7 tips to get more out of projected worship lyrics
In "Directions for Singing," John Wesley wrote, "Sing lustily and with good courage. Beware of singing as if you were half dead, or half asleep; but lift up your voice with strength." Today's multimedia systems can assist by allowing everyone to see lyrics clearly as they lift their heads to sing.
1. Project the lyrics.
Songbooks and hymnals are great tools, but the small print can sometimes be difficult to see or the correct page number hard to find. Projecting songs, prayers and sermon notes on a blank wall or screen can create new engagement and understanding in worship. With heads held high, the congregation can better see one another and visual elements, such as videos, skits or the choir. If you have reservations, then you're not alone. Learn all the reasons churches don’t use projection in worship — and how to overcome them!
2. Choose the right font.
Curly fonts may be pretty, but they are difficult to read (especially from a distance.) Use a standard simple typeface, such as Arial or Calibri. The type size will depend on the size of your worship area and the location of the projector. Involve people of varying ages to find a point size that works well in both the front and the back rows. When choosing the size, err on the side of too large rather than too small.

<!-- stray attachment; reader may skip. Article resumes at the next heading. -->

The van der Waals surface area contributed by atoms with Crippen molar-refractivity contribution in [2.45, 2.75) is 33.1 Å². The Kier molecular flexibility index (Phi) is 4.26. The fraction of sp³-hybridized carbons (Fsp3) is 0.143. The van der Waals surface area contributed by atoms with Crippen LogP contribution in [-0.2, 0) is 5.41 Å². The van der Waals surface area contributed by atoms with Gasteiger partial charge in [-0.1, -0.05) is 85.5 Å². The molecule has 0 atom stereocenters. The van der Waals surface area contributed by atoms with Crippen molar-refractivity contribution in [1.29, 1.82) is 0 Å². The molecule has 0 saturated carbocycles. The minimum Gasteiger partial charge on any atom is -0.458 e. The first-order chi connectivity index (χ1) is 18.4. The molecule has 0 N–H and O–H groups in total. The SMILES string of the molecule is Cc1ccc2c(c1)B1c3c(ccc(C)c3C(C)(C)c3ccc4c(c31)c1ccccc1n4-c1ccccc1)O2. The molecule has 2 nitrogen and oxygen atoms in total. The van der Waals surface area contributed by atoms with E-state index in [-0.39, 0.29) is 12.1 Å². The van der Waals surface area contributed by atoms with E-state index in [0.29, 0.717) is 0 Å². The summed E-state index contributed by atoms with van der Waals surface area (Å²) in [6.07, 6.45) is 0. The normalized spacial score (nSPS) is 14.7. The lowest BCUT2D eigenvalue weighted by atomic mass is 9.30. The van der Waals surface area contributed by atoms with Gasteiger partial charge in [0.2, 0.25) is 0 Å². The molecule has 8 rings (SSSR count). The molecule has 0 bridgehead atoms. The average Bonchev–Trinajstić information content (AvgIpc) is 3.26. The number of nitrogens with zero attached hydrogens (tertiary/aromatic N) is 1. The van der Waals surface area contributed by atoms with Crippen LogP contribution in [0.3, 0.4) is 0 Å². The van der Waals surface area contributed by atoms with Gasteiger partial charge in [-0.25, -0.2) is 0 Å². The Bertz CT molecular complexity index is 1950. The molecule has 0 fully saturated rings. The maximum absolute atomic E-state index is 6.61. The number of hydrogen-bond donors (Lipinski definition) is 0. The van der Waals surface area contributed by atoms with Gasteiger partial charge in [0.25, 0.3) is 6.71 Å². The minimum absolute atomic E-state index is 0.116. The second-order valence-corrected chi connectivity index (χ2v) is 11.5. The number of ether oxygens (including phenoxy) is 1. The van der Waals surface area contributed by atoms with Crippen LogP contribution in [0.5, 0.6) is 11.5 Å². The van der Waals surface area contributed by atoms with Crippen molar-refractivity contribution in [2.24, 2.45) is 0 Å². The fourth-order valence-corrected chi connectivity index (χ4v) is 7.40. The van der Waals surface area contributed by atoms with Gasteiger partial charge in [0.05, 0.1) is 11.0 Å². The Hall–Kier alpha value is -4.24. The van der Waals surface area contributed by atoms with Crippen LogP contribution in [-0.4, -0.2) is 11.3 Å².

3. Don’t cram.
Resist the urge to display too many words at once. Less is more. Go through the lyrics, identify natural pauses and break lengthy lyrics into multiple slides so they are readable and understandable.
4. Pick the right colors.
Make sure the color of the type contrasts well with the background. Pay attention to the color’s readability as well. People are more sensitive to brightness of color than differences in color, so test color brightness. One tip: Avoid pairing black and red type and backgrounds.
5. Consider the background.
Be careful choosing backgrounds. Some of the intricate designs available in Microsoft PowerPoint can make lyrics hard to read. Avoid detailed backgrounds behind the words. Have just enough to be visible and interesting.
6. Visit the experts.
Professional worship software programs use a tasteful combination of colorful backgrounds and design features to add visual appeal to worship services.
7. Create optimal views.
The design of your worship space may limit where you display the lyrics. Consider maximizing visibility to allow people who are in the back or in the side seats to see the lyrics. If possible, project on side and back walls as well as on the front
Sing lustily and with good courage! Adapt your worship setting to new technologies and see where the Spirit takes you!